Questions over waiver authority

Jul 5, 2019  | 2 min  | Ep4446

On Friday, the EPA proposed an increase in the amount of biofuels that must be blended by refiners in 2020. The new rule increases the mandate to just over 20 billion gallons but holds conventional ethanol use at 15 billion gallons.

The news brought the ire of farm trade groups looking for an increase in the predominately corn-based fuel. The news piled on top of complaints about blending waivers granted to refiners.

Peter Tubbs has more. Producer contact

A turf war has broken out in Congress over who has input over issuing Small Refiners Exemptions, or SREs, that are issued by the Environmental Protection Agency.

A dozen Senators from oil producing states sent a letter to the White House arguing that Secretary of Agriculture Sonny Perdue’s involvement in the SRE issue is potentially illegal.

Letter quote: “The Clean Air Act authorizes only “the Administrator [of the Environmental Protection Agency], in consultation with the Secretary of Energy,” to act on petitions from small refineries.”

The White House appeared ready to dial back the exemptions after an appearance by President Trump at a June 11th ethanol plant event in Iowa. Major oil refirners like Chevron and Exxon-Mobil have received flack for gaining SRE’s to cover their smallest refineries.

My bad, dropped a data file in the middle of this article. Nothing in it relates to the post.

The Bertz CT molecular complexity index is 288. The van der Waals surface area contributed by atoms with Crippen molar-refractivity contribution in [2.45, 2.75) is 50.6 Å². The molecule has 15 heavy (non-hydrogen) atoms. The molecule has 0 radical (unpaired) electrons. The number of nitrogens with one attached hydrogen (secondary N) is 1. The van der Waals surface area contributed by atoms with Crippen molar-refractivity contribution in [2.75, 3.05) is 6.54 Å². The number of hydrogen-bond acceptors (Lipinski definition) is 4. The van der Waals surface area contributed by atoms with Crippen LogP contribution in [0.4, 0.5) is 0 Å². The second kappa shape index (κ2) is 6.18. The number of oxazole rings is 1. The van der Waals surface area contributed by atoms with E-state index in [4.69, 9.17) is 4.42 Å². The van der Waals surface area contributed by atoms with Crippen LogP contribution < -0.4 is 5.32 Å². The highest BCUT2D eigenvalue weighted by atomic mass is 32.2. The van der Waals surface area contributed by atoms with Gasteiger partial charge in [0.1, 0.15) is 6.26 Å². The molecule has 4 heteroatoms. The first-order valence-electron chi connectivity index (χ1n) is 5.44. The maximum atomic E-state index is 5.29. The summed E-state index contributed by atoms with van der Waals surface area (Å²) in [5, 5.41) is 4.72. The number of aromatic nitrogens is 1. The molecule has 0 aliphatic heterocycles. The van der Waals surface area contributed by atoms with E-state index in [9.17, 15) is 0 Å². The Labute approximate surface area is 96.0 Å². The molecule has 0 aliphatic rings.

The ethanol industry has been pressing both Secretary Perdue and President Trump to stop issuing exemptions, as it reduces the demand for ethanol. Oil interests want an increase in the exemptions, claiming that requiring the blending of ethanol into gasoline puts small refineries at economic risk when margins are tight.

According to Emily Skor, CEO of the ethanol trade association Growth Energy, the issuing of small refinery exemptions has reduced ethanol consumption by 2.6 billion gallons.

Speculation the Trump Administration will reduce the number of SRE waivers has driven the price of Renewable Identification Numbers, or RINs higher. One RIN is generated for each gallon of biofuels that is created. RINs can be purchased by crude oil refiners to allow them the ability to eliminate their obligation to mix ethanol into their ouput of the nation’s gasoline supply. 

For Market to Market, I’m Peter Tubbs.

Grinnell Mutual Insurance